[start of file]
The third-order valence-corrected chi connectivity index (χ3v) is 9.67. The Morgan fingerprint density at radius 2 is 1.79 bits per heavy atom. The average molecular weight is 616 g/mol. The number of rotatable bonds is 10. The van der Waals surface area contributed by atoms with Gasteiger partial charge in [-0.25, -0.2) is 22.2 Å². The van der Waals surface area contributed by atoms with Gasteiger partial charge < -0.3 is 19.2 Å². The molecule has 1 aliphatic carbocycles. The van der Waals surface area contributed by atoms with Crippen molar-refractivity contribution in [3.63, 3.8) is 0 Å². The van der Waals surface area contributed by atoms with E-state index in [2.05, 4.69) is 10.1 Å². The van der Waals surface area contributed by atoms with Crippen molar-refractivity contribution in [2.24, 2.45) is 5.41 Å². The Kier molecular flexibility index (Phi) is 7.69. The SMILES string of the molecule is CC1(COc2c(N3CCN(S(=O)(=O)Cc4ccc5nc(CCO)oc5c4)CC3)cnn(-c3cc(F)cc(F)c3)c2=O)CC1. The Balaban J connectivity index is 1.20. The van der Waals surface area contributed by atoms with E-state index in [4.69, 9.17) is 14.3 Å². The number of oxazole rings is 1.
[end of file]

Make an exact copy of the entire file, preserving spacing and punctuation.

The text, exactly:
The third-order valence-corrected chi connectivity index (χ3v) is 9.67. The Morgan fingerprint density at radius 2 is 1.79 bits per heavy atom. The average molecular weight is 616 g/mol. The number of rotatable bonds is 10. The van der Waals surface area contributed by atoms with Gasteiger partial charge in [-0.25, -0.2) is 22.2 Å². The van der Waals surface area contributed by atoms with Gasteiger partial charge < -0.3 is 19.2 Å². The molecule has 1 aliphatic carbocycles. The van der Waals surface area contributed by atoms with Crippen molar-refractivity contribution in [3.63, 3.8) is 0 Å². The van der Waals surface area contributed by atoms with E-state index in [2.05, 4.69) is 10.1 Å². The van der Waals surface area contributed by atoms with Crippen molar-refractivity contribution in [2.24, 2.45) is 5.41 Å². The Kier molecular flexibility index (Phi) is 7.69. The SMILES string of the molecule is CC1(COc2c(N3CCN(S(=O)(=O)Cc4ccc5nc(CCO)oc5c4)CC3)cnn(-c3cc(F)cc(F)c3)c2=O)CC1. The Balaban J connectivity index is 1.20. The van der Waals surface area contributed by atoms with E-state index in [4.69, 9.17) is 14.3 Å². The number of oxazole rings is 1.